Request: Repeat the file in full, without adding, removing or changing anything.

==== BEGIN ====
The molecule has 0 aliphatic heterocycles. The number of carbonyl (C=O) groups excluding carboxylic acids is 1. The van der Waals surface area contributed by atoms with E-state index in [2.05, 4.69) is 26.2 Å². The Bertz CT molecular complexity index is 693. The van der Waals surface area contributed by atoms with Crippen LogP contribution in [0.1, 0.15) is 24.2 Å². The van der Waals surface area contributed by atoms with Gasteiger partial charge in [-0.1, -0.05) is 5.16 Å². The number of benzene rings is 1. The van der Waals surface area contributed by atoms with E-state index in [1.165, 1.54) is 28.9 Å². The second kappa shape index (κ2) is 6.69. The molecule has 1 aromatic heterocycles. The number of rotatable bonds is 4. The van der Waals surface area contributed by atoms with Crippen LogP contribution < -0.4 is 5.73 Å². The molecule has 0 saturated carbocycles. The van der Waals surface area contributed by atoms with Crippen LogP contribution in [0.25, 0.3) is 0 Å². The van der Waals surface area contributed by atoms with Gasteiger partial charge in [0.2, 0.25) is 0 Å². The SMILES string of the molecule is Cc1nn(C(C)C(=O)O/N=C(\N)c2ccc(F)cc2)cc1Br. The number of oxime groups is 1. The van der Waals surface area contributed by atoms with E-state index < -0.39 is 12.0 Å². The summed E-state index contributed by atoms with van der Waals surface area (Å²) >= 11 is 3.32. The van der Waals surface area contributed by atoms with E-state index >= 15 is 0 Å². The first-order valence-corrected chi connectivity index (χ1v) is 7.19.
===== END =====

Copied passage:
The molecule has 0 aliphatic heterocycles. The number of carbonyl (C=O) groups excluding carboxylic acids is 1. The van der Waals surface area contributed by atoms with E-state index in [2.05, 4.69) is 26.2 Å². The Bertz CT molecular complexity index is 693. The van der Waals surface area contributed by atoms with Crippen LogP contribution in [0.1, 0.15) is 24.2 Å². The van der Waals surface area contributed by atoms with Gasteiger partial charge in [-0.1, -0.05) is 5.16 Å². The number of benzene rings is 1. The van der Waals surface area contributed by atoms with E-state index in [1.165, 1.54) is 28.9 Å². The second kappa shape index (κ2) is 6.69. The molecule has 1 aromatic heterocycles. The number of rotatable bonds is 4. The van der Waals surface area contributed by atoms with Crippen LogP contribution < -0.4 is 5.73 Å². The molecule has 0 saturated carbocycles. The van der Waals surface area contributed by atoms with Crippen LogP contribution in [0.25, 0.3) is 0 Å². The van der Waals surface area contributed by atoms with Gasteiger partial charge in [0.2, 0.25) is 0 Å². The SMILES string of the molecule is Cc1nn(C(C)C(=O)O/N=C(\N)c2ccc(F)cc2)cc1Br. The number of oxime groups is 1. The van der Waals surface area contributed by atoms with E-state index < -0.39 is 12.0 Å². The summed E-state index contributed by atoms with van der Waals surface area (Å²) >= 11 is 3.32. The van der Waals surface area contributed by atoms with E-state index >= 15 is 0 Å². The first-order valence-corrected chi connectivity index (χ1v) is 7.19.